Saskatchewan welding students stoked by Line 3 pipeline project right-of-way tour
Line 3 Replacement Program work near Loreburn opens youthful eyes to career possibilities
Thursday, Oct. 5 was a day 28 high school welding students from the Saskatchewan heartland will not soon forget.
After a mandatory safety orientation at an Enbridge construction field office near Outlook, students boarded a bus for an hour’s journey to their destination—Enbridge’s Line 3 pipeline right-of-way near the village of Loreburn, about 120 kilometers south of Saskatoon, where work continues on the Line 3 Replacement Program (L3RP).
“Having the pipeline go through our area this year, I thought: ‘Here’s a perfect opportunity to see something these kids probably won’t get another chance to see, unless they end up working in the industry one day,’ ” says Keith Theoret, welding instructor at Outlook High School. “When I asked if any of them were interested in seeing the pipeline up close, every single hand went up.”
One of the largest private infrastructure projects that Canada has seen, the L3RP—with a cost of $5.3 billion north of the border—will replace about 1,660 kilometres’ worth of existing pipe, from Hardisty, Alberta to Superior, Wisconsin, with modern pipe materials using modern construction methods.
Theoret had previously reached out to Enbridge to pitch the idea of the student tour and was met with an enthusiastic response from Enbridge and its primary contractor in the Outlook area, SA Energy Group.
The students “asked a lot of great questions,” says Ferlin Koma, a Senior Construction Specialist with Enbridge’s Major Projects group, “and were engaged and intrigued by the different aspects of pipeline construction we were able to demonstrate for them.”
The L3RP will improve reliability and safety of the system, restore the pipeline to its original operating capacity, and promote responsible energy development—with much-needed incremental capacity to support Canadian crude oil production growth, as well as U.S. and Canadian refinery demand.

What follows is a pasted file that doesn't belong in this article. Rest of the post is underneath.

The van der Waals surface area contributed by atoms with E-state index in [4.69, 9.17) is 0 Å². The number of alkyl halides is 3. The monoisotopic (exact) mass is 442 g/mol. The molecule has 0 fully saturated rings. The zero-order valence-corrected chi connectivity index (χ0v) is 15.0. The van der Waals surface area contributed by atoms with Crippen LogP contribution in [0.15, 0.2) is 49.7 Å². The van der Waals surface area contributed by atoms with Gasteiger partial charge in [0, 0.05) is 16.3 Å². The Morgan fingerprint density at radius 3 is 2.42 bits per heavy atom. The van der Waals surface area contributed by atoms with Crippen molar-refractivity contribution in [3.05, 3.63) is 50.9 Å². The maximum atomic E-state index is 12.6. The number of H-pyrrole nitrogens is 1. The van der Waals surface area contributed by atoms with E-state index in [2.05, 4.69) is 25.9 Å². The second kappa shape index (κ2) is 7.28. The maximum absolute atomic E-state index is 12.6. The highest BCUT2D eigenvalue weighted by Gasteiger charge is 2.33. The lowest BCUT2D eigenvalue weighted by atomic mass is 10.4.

Students witnessed how the pipe is carefully aligned and prepped for welding. They also saw automated “gooseneck” and “bug” machines (which weld the inside and outside of the joint) in action, as well as an ultrasonic weld inspector.
“The kids were blown away with how many people were working in that one area, aligning the pipe, running the boom, the excavators, the ultrasonic tester,” says Theoret. “Students can have the perception that as a welder, you go into your little booth and weld for eight, 10, 12 hours a day and then you go home. . . . I think (this right-of-way tour) opened their eyes and gave them a different perspective on what a welding job or a welding career could look like.”
The students also learned from talking to welders on the construction crew.
“The guys were really good with them and gave them a lot of good advice,” says Theoret. “The guys working on the line were more than happy to say that working on the pipeline was the place to be—they enjoyed the work out there far better than being in their home shops.”
Students were allowed to keep the personal protective equipment they’d received at the outset of the tour—hard hats, steel-toed boots, safety vests and glasses—as well as Enbridge ball caps, tape measures and safety kits.
“These students represent our future workforce,” says Enbridge’s Koma. “We want to treat them well.”
(TOP PHOTO: Welding students from Outlook, SK, High School recently visited an L3RP pipeline work site near Loreburn, Saskatchewan, where they saw pipeline preparation, interior and exterior welding, and weld inspections performed by representatives of Enbridge and SA Energy Group.)